Police were aggressive in their search for a Bromley teenager who went on the run before plunging to her death from a Woolwich tower block, her mother told an inquest today.

Shanice-Paris Goff, 18, off Beddington Road, St Paul’s Cray fell from the 17th floor of Hastings House, Mulgrave Road, in April 2012.

Her mother Mildred Goff told Southwark Coroner's Court that officers were aggressive when they came to her house looking for Shanice-Paris during her eight months on the run from June 2011.

Mrs Goff said two friends of her daughter had reported that when officers found her at the flats on the day she died, one said 'you're going back to prison for a long time' and was aggressive.

"When they had come to my house, they were being aggressive, because she wasn't there."

Mrs Goff, who said she had not known where her daughter was when she was on the run, wept as she recalled how Shanice-Paris had told her she loved her in a final Facebook message shortly before.

"It was 2.30, I said, 'I'll go to sleep, you should be asleep', she told me she loved me, and that's it."

She had been in a Young Offenders Institution and was released on licence in April 2011 but went AWOL and the Ministry of Justice revoked her licence and issued a custody notification on June 8.

Mrs Goff confirmed that her daughter had behavioural problems at school and a history of robbery.

They were in regular touch when she was on the run and Mrs Goff told her to give herself up but her daughter did not tell her where she was.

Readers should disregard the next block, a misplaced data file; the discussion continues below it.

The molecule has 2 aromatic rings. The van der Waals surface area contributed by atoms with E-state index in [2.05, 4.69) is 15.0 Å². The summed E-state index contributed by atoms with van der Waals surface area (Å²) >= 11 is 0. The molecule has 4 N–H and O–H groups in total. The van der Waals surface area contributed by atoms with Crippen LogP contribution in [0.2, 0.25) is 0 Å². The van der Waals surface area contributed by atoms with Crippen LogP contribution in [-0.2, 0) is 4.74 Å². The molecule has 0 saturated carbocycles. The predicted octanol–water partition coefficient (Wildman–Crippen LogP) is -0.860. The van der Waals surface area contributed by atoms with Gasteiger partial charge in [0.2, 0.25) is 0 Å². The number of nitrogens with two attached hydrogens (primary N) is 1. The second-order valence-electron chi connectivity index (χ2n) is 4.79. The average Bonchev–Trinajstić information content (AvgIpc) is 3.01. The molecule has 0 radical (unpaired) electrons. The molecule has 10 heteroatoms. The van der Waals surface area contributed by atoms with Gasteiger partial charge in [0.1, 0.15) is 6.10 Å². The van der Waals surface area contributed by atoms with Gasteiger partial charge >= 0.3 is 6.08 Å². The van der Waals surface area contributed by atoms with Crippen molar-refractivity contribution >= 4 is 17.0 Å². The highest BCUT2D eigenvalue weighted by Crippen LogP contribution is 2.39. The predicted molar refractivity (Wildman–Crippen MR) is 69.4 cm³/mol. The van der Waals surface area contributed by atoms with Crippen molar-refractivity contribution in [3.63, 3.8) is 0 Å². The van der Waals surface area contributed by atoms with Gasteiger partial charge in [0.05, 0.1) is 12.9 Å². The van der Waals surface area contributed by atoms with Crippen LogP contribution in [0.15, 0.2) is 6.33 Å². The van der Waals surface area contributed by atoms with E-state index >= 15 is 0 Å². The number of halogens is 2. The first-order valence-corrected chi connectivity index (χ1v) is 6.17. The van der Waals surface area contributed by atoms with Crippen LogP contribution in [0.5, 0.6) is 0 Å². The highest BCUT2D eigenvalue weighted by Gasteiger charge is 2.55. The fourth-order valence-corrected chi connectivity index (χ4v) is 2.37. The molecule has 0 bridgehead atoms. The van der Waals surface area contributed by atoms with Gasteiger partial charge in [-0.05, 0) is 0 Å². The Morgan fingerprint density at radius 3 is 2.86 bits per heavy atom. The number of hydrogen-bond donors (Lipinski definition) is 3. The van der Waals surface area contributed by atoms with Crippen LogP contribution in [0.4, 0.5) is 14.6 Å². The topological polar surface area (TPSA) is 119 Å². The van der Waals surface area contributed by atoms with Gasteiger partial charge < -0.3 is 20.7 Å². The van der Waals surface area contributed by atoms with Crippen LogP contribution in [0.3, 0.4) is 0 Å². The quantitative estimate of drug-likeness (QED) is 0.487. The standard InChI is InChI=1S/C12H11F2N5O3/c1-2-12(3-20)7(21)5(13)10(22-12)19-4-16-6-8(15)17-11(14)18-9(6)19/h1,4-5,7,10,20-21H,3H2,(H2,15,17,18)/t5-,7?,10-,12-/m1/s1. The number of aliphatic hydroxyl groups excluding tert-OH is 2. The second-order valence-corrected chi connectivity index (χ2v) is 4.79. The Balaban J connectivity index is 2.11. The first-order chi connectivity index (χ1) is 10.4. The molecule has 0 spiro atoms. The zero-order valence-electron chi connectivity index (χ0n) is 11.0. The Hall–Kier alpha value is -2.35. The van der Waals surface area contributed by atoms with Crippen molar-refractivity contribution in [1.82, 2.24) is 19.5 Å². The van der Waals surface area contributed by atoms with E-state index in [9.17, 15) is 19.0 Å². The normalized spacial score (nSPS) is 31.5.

"She wouldn't have given it to me because she knows what I'm like, that I would probably have given it to the police," she said.

She agreed that her daughter did not want to go back to prison but said she had never mentioned a desire to end her life.

She had come to ask her for her birth certificate.

Mrs Goff told senior Southwark coroner Dr Andrew Harris and a jury: "She's my child, I've raised my kids to do what's right by the law, and I did did try with my Shanice - I was making her learn to thrive."

Senior forensic practitioner John Hickmott, a crime scene examiner for the Metropolitan Police, confirmed that when he attended the scene he was given a briefing that a female had exited the building by a bedroom window on the 17th floor, and the deceased was found on a grassed area beneath the window.

Dr Harris asked him: "Is it clear, on looking out of the window, that there's no exit?"

The witness replied: "No viable fire exit or exterior walkway."

The coroner asked: "Is it clear there isn't an exit, or is it possible looking at it that one might think there's a safe way out of the building?"

Mr Hickmott said: "There's no safe way out of it."

The inquest, which is expected to last at least seven days, was adjourned until 9.30am tomorrow.